Reviews :: Book Genre :: Military SF

Review

Trial by Fire

Posted: January 29, 2015 by Nickolas in Books We Love Meta: Charles E. Gannon, Military SF
Trial by Fire

Chuck Gannon’s FIRE WITH FIRE (EBR Review) was easily the best science fiction novel I read in 2013. The first book in the Tales of the Terran Republic series would be right at home on a shelf amongst the hallowed Golden Age classics. FIRE WITH FIRE is a cerebral thriller – Caine makes his fair share of thrilling escapes – but the real draw to the story is the depth and intellectual complexity that Gannon brings to a First Contact scenario. As a follow-up, TRIAL BY FIRE (Amazon) is no disappointment.
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Review

All You Need is Kill

Posted: September 19, 2014 by Steven in Books We Like Meta: Hiroshi Sakurazaka, Military SF, Books vs. Shows
All You Need is Kill

I am continually fascinated by novels and short stories being made into movies and TV shows. Half the fun of it is the whole process of comparing the two versions and having that debate about which is “better”. I realize how fruitless such comparisons can be, and I also realize that most people opt for the auto-response of “the book is better”. Thing is, that isn’t always the case. Just look at the Dexter novels vs. the TV show as an easy example.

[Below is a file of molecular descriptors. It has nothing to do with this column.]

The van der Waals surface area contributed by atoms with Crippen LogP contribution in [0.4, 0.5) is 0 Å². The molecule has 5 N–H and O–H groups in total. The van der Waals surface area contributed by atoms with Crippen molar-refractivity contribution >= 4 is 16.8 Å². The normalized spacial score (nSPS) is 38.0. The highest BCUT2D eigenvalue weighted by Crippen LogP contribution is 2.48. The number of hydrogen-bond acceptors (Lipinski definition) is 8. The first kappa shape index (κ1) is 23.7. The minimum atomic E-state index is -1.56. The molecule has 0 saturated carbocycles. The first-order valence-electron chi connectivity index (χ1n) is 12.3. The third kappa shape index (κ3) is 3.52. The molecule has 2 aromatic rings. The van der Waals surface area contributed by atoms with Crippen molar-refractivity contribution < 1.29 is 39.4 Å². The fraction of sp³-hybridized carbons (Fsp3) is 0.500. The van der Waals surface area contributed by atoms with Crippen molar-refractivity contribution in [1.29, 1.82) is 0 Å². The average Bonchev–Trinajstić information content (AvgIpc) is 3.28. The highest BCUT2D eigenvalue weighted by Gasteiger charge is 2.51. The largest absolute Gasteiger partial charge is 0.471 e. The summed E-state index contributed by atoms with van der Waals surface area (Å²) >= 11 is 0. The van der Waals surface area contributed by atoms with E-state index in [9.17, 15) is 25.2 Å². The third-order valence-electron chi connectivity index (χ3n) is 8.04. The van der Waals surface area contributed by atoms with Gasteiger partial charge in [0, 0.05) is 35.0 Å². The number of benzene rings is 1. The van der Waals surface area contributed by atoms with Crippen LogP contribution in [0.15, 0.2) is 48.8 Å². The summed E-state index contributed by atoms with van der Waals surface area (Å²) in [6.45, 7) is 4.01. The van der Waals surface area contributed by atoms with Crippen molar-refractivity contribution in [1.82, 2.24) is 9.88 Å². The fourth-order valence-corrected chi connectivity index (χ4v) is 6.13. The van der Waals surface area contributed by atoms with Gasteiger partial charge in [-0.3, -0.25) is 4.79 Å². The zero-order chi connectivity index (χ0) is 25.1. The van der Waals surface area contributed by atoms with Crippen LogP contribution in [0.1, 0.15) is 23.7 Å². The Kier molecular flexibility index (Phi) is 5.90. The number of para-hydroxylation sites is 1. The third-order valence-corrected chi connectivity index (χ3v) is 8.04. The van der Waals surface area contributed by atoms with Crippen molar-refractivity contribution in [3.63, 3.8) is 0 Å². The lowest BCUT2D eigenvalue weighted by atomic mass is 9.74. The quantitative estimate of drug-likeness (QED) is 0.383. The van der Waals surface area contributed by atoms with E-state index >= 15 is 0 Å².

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Review

Grunt Life

Posted: August 8, 2014 by Steven in Books We Love Meta: Weston Ochse, Military SF, Science Fiction
Grunt Life

I’ve been on the look-out for novels similar to those of Larry Correia’s Monster Hunter series and Jonathan Maberry’s Joe Ledger novels. I love the mix of Military Thriller with SF/Fantasy/Whatever. It didn’t have to be magic, but I needed something that was contemporary, actiony, and with speculative elements in it.
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Review

Hellfire

Hellfire

So pretty much everything I said about AN OFFICER’S DUTY (EBR Review) I should just cut and paste into this review… because its sequel HELLFIRE (Amazon) is almost the exact same book. Save yourself some time, read that review, and come back and I’ll try to be succinct.
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Review

An Officer’s Duty

An Officer’s Duty

I made the mistake of starting AN OFFICER’S DUTY (Amazon) before reading the book that came before: A SOLDIER’S DUTY (Amazon). I was completely lost and from what I read, the PoV character Ia was an insufferable know-it-all so I stopped. It reminded me too much of the annoying Kris Longknife books, only with more infodumps. As a result I wasn’t interested, but with Steve’s prodding I tried again–from the beginning this time.
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Review

Shadow Ops: Fortress Frontier

Posted: March 14, 2013 by Alan in Books We Like...and Hate Meta: Myke Cole, Military SF, Science Fiction
Shadow Ops: Fortress Frontier